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From: Best Weekend May 31, 2013 3:11PM
Oddie (left) with Graeme Garden and Tim Brooke-Taylor in The Goodies' prime. Source: News Limited
It's schtick that hasn't changed in four decades. Asked to say a few words for Bill Oddie ahead of his visit Down Under this month, his former Goodies cohorts Tim Brooke-Taylor and Graeme Garden had just one.
"Goodbye", they said.
Admittedly, a compound word, but just one word all the same.
"I conned them into a studio to do a nice little piece, because I thought it would be nice to give a message to Australia and maybe give me some encouragement and a few tips as to what I should try and do, but frankly I didn't find them very helpful - I can honestly say they're both mean bastards," grumbles Oddie ahead of his countrywide Oldie But A Goodie tour, a night of career reminiscence about everything Goodies and his various incarnations as a natural history presenter and wildlife activist.
Oddie did end up getting a few more words from his former colleagues in the end. Not many, but a few. So at least there is some input from the other two members of a trio who spent a generation camped in loungerooms across Australia thanks to their long-running sketch-sitcom The Goodies.
It was just 76 episodes filmed over 11 years from 1970-81, but seemingly shown nonstop at that oh-so-prime-time just before Doctor Who, in the great run-in to bath and teatime and it made them household names here.
Weirdly, British TV execs didn't quite see how the show, with its mesh of pop culture, zeitgeist sociopolitical concerns and surreal silliness (giant kittens, feral Magic Roundabout Dougals and Rolf Harris plagues) could possibly be family fare. So it was relegated to a late timeslot. (ABC execs of the time, take a bow.)
"We always knew it was potentially a family show, but of course that confuses people who work in television, because they want to know exactly what the audience is," the now 71-year-old Oddie explains.
"I remember being told, 'Well, you're all undergraduates', to which we replied (he puts on a posh accent), 'Well, no, we're graduates actually' and the response was, 'Well, yes but is it that wacky student humour?' and so they wouldn't believe us."
To be fair, Oddie, Brooke-Taylor and Garden were all Cambridge University graduates who had been heavily involved with the famous Footlights Club troupe, alongside the likes of Monty Python's John Cleese, Graham Chapman and Eric Idle.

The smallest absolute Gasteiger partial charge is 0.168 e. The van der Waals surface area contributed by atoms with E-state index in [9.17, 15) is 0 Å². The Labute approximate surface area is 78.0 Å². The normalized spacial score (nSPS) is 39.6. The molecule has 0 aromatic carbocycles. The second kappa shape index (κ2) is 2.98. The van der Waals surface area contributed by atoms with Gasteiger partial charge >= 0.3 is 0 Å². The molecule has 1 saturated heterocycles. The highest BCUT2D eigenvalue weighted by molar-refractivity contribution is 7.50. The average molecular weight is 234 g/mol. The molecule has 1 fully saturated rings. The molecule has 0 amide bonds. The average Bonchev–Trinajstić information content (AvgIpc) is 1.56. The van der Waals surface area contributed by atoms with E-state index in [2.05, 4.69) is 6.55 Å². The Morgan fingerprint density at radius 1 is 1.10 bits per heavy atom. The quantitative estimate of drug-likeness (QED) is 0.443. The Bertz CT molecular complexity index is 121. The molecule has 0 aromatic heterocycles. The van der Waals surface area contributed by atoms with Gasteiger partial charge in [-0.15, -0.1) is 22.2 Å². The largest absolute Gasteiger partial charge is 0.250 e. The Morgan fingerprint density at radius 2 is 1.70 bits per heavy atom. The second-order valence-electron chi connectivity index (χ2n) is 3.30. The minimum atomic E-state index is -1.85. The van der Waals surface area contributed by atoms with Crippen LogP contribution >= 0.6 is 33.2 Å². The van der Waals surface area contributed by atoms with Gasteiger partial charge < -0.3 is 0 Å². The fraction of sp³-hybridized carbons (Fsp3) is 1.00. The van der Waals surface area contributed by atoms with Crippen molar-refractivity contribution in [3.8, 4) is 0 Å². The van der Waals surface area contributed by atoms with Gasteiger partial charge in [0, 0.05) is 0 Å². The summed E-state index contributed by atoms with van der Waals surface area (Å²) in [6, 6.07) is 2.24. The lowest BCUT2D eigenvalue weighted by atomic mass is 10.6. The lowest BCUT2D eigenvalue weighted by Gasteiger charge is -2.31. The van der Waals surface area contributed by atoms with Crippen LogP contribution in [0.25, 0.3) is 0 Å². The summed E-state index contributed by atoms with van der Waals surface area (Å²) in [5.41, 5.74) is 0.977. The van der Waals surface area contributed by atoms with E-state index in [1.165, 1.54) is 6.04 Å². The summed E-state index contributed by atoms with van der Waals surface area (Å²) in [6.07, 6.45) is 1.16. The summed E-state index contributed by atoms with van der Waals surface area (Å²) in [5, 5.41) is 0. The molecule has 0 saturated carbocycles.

(Nerd fact: there are many Goodies episodes in which the trio take the micky out of their old uni mates mercilessly).
And it was that experience that informed the way they went about their business. For example, the use of music. Oddie (who co-wrote The Goodies theme song) is actually credited with being one of the first performers to parody rock and pop music, long before Weird Al began tweaking Michael Jackson lyrics.
"Doing a revue-type program if you had music it would be this sophisticated witty Noel Coward-type songs and right from the start I had this basic thing of wanting to write music that wasn't serious but sounded as though it might be," he explains.
"I always put our success at Cambridge down to that because all these sophisticated undergraduates didn't want to be seen just enjoying this beefy rock and roll but if it was satirical they could tell themselves well that's why we like it because it's funny, when really they just wanted to bop around."
Oddie had released albums of such songs long before The Goodies, but the mashup approach was one that lingered. And quite formally too, as Oddie explains.
"We had what we called our Panorama (long-running BBC current affairs program) list, with all these serious elements, which if you were doing a serious program you would have to do," he says.
"But we had another list we would combine with that, so we'd put the two things together.
"The best example of that is the "ecky thump" (officially titled Kung Fu Kapers, which had northern Englishman deploying an ancient martial art that involved hitting people with black puddings) episode. So on one list was kung fu which was current at the time (Bruce Lee had just broken through and the West was martial arts mad) and on the other list was north country culture.
"So for no good reason we put both of them together to see what came our and you get the north country version of kung-fu. It was all about looking around.
"I bet we've all looked around separately over the years and seen what's going on, seen something in the news or on TV and thought, 'Oh, I wish we were still going now to do the Goodies version of that," Oddie says.
The Concourse Theatre, Chatswood; June 21, 8pm, adult $74.90-$106.40, child under 16 $55-$66.50, family $250-$326, 1300 795 012, theconcourse.com.au
Five of the best Goodies moments
1 Kung-Fu Kapers (has Bill practising the ancient north country martial art of wielding a black pudding).
2 War Babies (very large two-year-olds Bill, Tim and Graeme do commando training).
3 Scatty Safari (the trio head Down Under to catch wild Rolf Harrises for their safari park).
4 South Africa (satirises system of apartheid with discrimination against short people "apart-height''.
5 Kitten Kong (Graeme feeds a special food to a kitten that grows into a giant).
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